Open Letter to Supervisors Williams and Hartmann,

While it may seem too soon to express these types of concerns — and I am beyond sad for those impacted by the mudslides — I want my government officials to know that I am distraught because I am convinced that this did not have to happen. Our government, whom we as taxpayers directly fund, is supposed to take care of us. And I do offer my gratitude to all the public employees who are working to help those currently facing unthinkable challenges.

Tragedy struck several families my family is very close to, and our entire community is shocked and in disbelief. While I want to express my sincere gratitude to the hard-working, dedicated civil servants and volunteers throughout our region, I want to also articulate the following concerns and recommendations to our elected officials as they consider ways to avoid similar catastrophes in the future:

National: Climate scientists throughout the globe acknowledge that a warming Earth pumps more water into the atmosphere, which eventually returns with a vengeance. Their models correctly predicted more extremes (e.g., extreme dryness/drought, extreme storms, fires, flooding, etc.), yet the majority of our national politicians have become corrupted by personal agendas and currently treat talented scientists with distain. The way we approach climate issues has to change immediately, and it should serve as justification for serious campaign finance reform.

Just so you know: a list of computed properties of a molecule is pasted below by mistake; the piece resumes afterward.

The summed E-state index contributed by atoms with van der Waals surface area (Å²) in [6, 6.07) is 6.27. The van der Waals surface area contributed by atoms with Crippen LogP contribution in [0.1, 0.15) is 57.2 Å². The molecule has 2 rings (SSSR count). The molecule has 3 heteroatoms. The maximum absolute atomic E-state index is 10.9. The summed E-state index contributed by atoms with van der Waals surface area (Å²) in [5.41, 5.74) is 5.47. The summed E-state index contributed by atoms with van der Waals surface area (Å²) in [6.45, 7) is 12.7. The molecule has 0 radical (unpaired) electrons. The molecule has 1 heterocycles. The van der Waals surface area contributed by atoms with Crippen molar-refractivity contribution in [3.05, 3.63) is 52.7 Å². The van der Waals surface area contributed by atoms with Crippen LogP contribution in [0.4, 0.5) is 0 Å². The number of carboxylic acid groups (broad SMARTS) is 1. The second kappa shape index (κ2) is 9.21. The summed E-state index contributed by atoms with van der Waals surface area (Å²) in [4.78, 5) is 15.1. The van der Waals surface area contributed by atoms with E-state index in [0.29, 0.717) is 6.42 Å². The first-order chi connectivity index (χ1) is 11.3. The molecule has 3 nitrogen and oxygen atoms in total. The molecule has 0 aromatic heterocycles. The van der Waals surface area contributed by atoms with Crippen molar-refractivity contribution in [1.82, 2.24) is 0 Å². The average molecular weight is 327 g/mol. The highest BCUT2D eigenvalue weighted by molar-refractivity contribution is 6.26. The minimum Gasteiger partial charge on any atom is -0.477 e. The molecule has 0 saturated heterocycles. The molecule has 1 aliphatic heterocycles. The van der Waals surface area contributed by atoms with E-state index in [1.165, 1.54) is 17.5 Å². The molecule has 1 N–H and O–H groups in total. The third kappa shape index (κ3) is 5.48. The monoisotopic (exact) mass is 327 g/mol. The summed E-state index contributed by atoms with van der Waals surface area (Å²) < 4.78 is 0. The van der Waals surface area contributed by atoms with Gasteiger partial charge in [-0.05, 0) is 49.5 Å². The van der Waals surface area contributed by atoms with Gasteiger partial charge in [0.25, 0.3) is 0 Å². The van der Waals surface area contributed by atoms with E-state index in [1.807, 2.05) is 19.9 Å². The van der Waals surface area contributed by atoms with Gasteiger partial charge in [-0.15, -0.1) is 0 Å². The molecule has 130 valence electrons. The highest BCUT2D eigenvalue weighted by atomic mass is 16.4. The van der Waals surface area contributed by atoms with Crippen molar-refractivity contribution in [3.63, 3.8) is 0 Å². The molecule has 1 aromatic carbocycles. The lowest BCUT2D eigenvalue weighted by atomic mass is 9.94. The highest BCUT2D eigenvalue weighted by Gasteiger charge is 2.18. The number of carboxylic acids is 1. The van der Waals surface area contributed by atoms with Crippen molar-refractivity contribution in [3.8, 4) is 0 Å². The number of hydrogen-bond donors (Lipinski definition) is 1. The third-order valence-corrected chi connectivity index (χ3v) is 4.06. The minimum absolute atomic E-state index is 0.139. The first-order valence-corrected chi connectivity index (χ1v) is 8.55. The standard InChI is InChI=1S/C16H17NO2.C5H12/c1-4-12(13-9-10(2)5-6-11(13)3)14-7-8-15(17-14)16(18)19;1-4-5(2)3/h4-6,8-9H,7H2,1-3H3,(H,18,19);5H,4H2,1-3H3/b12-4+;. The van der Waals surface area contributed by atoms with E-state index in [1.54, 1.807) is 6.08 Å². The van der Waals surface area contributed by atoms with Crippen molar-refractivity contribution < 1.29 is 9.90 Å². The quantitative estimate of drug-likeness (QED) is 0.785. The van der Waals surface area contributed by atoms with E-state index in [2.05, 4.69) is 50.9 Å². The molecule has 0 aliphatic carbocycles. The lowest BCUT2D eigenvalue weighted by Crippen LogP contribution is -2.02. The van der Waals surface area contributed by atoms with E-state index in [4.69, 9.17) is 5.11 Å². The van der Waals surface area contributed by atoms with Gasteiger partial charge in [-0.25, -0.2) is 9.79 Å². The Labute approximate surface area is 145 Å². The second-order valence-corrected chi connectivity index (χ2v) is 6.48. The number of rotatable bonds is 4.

Regional: Deregulation of utility and energy companies has resulted in lax monitoring and insufficient infrastructure maintenance in order to increase profits. We experienced this with the Refugio oil spill. Some believe that the Thomas Fire may have started because of a utility line failure. While this has yet to be verified, eyewitnesses claim they observed a power pole explode near Thomas Aquinas College when the inferno began. Infrastructure maintenance and improvement must become budgetary and regulatory priorities.

Local: People lost homes and many perished while in the designated voluntary evacuation zone (outside of the mandatory evacuation zone). Many relocated to the voluntary evacuation zone and encountered a false sense of security. Office of Emergency Management officials prepared a map for their January 5 public briefing that correctly predicted that the places to watch most closely were the streams and related low-lying areas. However, evacuation warning maps appeared to be based on elevation contours or other criteria, not stream morphology.

Each of these concerns can be addressed with pragmatic solutions — provided there is sufficient motivation. This incident should remind us all that we remain at risk because of misplaced priorities. In fact, more rain is about to strike, so there is no time to lose. As the next storm approaches, please commission a more appropriate mandatory evacuation map that accounts for low-lying areas downgradient of precipitation cells and within or adjacent to riparian morphologic patterns. Since we have multiple large burn footprints in the region, it would be helpful to have this span the entire South Coast.

Bottom Line: Our dear friends did not have to perish. Let’s take this opportunity to create a safer community in their honor.


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